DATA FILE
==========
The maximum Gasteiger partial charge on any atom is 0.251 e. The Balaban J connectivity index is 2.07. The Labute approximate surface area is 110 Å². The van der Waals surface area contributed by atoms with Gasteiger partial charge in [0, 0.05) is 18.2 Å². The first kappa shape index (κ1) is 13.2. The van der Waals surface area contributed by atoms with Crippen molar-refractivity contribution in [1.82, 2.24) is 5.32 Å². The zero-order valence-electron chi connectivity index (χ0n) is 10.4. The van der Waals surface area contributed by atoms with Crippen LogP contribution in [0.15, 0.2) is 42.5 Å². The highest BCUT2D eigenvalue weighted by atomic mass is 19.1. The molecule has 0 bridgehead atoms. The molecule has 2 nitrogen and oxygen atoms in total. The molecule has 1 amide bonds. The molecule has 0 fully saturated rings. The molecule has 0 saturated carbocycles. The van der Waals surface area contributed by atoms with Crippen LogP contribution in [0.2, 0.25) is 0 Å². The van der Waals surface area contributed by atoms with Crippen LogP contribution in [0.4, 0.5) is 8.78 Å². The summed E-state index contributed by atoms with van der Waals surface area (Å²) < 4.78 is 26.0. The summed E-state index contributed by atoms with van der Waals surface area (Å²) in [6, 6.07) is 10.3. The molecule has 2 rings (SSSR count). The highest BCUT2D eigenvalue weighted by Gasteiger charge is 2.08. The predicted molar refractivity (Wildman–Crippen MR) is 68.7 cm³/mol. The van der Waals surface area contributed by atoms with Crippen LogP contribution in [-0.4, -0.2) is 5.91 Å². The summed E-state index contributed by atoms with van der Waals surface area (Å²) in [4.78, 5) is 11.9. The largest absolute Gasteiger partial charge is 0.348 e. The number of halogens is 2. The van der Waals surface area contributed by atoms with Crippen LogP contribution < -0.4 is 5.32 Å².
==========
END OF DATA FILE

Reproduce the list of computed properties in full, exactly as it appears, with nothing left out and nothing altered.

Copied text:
The maximum Gasteiger partial charge on any atom is 0.251 e. The Balaban J connectivity index is 2.07. The Labute approximate surface area is 110 Å². The van der Waals surface area contributed by atoms with Gasteiger partial charge in [0, 0.05) is 18.2 Å². The first kappa shape index (κ1) is 13.2. The van der Waals surface area contributed by atoms with Crippen molar-refractivity contribution in [1.82, 2.24) is 5.32 Å². The zero-order valence-electron chi connectivity index (χ0n) is 10.4. The van der Waals surface area contributed by atoms with Crippen LogP contribution in [0.15, 0.2) is 42.5 Å². The highest BCUT2D eigenvalue weighted by atomic mass is 19.1. The molecule has 0 bridgehead atoms. The molecule has 2 nitrogen and oxygen atoms in total. The molecule has 1 amide bonds. The molecule has 0 fully saturated rings. The molecule has 0 saturated carbocycles. The van der Waals surface area contributed by atoms with Crippen LogP contribution in [0.2, 0.25) is 0 Å². The van der Waals surface area contributed by atoms with Crippen LogP contribution in [0.4, 0.5) is 8.78 Å². The summed E-state index contributed by atoms with van der Waals surface area (Å²) < 4.78 is 26.0. The summed E-state index contributed by atoms with van der Waals surface area (Å²) in [6, 6.07) is 10.3. The molecule has 2 rings (SSSR count). The highest BCUT2D eigenvalue weighted by Gasteiger charge is 2.08. The predicted molar refractivity (Wildman–Crippen MR) is 68.7 cm³/mol. The van der Waals surface area contributed by atoms with Crippen LogP contribution in [-0.4, -0.2) is 5.91 Å². The summed E-state index contributed by atoms with van der Waals surface area (Å²) in [4.78, 5) is 11.9. The largest absolute Gasteiger partial charge is 0.348 e. The number of halogens is 2. The van der Waals surface area contributed by atoms with Crippen LogP contribution < -0.4 is 5.32 Å².